Because they are sailboats, they will allow the fisherman to catch half as much fish, yet still make the same amount of money because he doesn't have to spend half his income supporting the big oil companies! 

Because of this, sailing fishing boats are the most sustainable, ecologically green way to harvest the ocean. Although sailing fish boats are a big part of the solution; we also need to implement intelligent fisheries management solutions such as EBS (Ecosystem-Based Management) as part of our strategy for sustainably harvesting the oceans into the future.

This type of boat is faster than most motorboats but doesn't use any gas;
doesn't pound in a choppy sea, and the motion is far, far less than that of a motorboat at the same speed. This translates into less crew fatigue and more energy for fishing when you get to the fishing grounds, a better-rested crew when they hit the dock back at their home port to unload fish, and a boat that’s safer for the crew during the whole fishing trip.

It is perfect for any areas with small artisanal fisheries; it will make these fisheries more profitable for the fisherman while conserving the fishing stocks at the same time. These boats are also perfect for small cargo and passenger carriers in lengths up to 150 feet or so. That sounds like a tall order, so let me explain why we know we'll pull it off:


I've been there before.

I saw this situation coming a long time before it hit: I designed, built and launched my 56-foot sailing fishing vessel “Tropic Bird” in Hawaii in 1978 as a solution to the fuel rationing and crazy gas price hikes I’d experienced while living on the mainland in 1974, after the Arab oil embargo doubled gas prices at the pump.

I figured the time would come when I couldn’t afford fuel for a conventional motor-powered fishing boat, so I built a sailing fish boat instead, and fished her successfully for 17 years in the open ocean off Hawaii.

The wind is free; diesel isn't.

The concept of the 56-foot Tropic Bird was a fishing vessel that “lived off the wind”, and it worked. An important factor in her financial success was that Tropic Bird had her own refrigeration system, which meant I never had to purchase or haul ice. I never had to watch helpelssly while my ice melted during those times it took me longer than expected to find the fish (you see, if it was guaranteed, they’d call it “catching” instead of “fishing”!). When I found the fish and boated the first ones, I just turned on the Big Fridge to keep them cold.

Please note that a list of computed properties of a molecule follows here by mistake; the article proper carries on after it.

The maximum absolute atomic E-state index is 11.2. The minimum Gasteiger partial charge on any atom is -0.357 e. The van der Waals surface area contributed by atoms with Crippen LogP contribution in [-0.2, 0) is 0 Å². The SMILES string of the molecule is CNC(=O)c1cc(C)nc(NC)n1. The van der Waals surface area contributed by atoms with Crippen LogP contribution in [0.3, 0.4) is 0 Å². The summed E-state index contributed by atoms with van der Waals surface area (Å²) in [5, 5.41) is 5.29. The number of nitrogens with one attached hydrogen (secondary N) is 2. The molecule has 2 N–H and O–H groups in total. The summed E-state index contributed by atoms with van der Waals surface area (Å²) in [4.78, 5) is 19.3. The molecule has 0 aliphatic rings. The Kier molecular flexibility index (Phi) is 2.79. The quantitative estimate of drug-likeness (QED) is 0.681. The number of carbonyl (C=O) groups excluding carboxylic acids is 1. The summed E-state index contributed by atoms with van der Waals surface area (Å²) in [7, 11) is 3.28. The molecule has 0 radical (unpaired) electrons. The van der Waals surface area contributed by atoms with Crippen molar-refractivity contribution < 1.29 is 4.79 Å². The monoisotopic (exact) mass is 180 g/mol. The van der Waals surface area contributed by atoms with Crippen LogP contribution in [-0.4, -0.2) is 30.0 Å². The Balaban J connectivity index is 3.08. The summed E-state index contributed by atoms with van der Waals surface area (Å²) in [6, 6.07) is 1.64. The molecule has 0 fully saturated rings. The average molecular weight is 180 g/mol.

(Below) My 56-foot sailing work boat Tropic Bird, at the dock in Kawaihae, Hawaii, sometime in 1980. Sailing fish boats were profitable then, and even more so now.The operating cost of a sailing work boat such as Tropic Bird, or the new ones we’re building, is one-quarter what the operating cost of an equivalent motor-powered vessel using ice is. As a result, if the Hawaiian fisherman using this boat brings in even half as much fish, he still makes the same amount of money after expenses as if he was doing it with a motorboat. Ask any fisherman if this would be a good idea, and he'll say "of course!".

Another way to look at this is the amount of fish such a boat can conserve. If our Hawaiian fisherman makes the same amount of money catching half as much fish, he can leave the other half in the ocean and still fund a decent lifestle for his family. This is completely in line with the ancient Hawaiian values of conservation and sustainable management of our ocean resources.

(Below) My 56-foot sailing work boat Tropic Bird, trolling on the way to the fishing grounds off the Hilo Coast of the Big Island in 1984. 39 years ago, I thought the world would see the obvious desirability of energy-efficient work boats such as his 56-foot Tropic Bird, and I’d design and build more. But the embargo and the rationing ended, and gas prices went down.

Although I made a good living fishing Tropic Bird because she was so inexpensive to operate, everyone else just gassed up their motorboats and kept on doing it the old way. That was 39 years ago. Now, we feel the world is not only ready for, but also in desperate need of this energy-efficient work boat technology. Click on the blue text below to find out more about our "Splash" project:

Splash, a sustainable 37-foot sailing fishing boat:

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When we reach 500 patrons, we'll go from a monthly newsletter to weekly newsletter, so you will all get the news, photos, and project updates more often.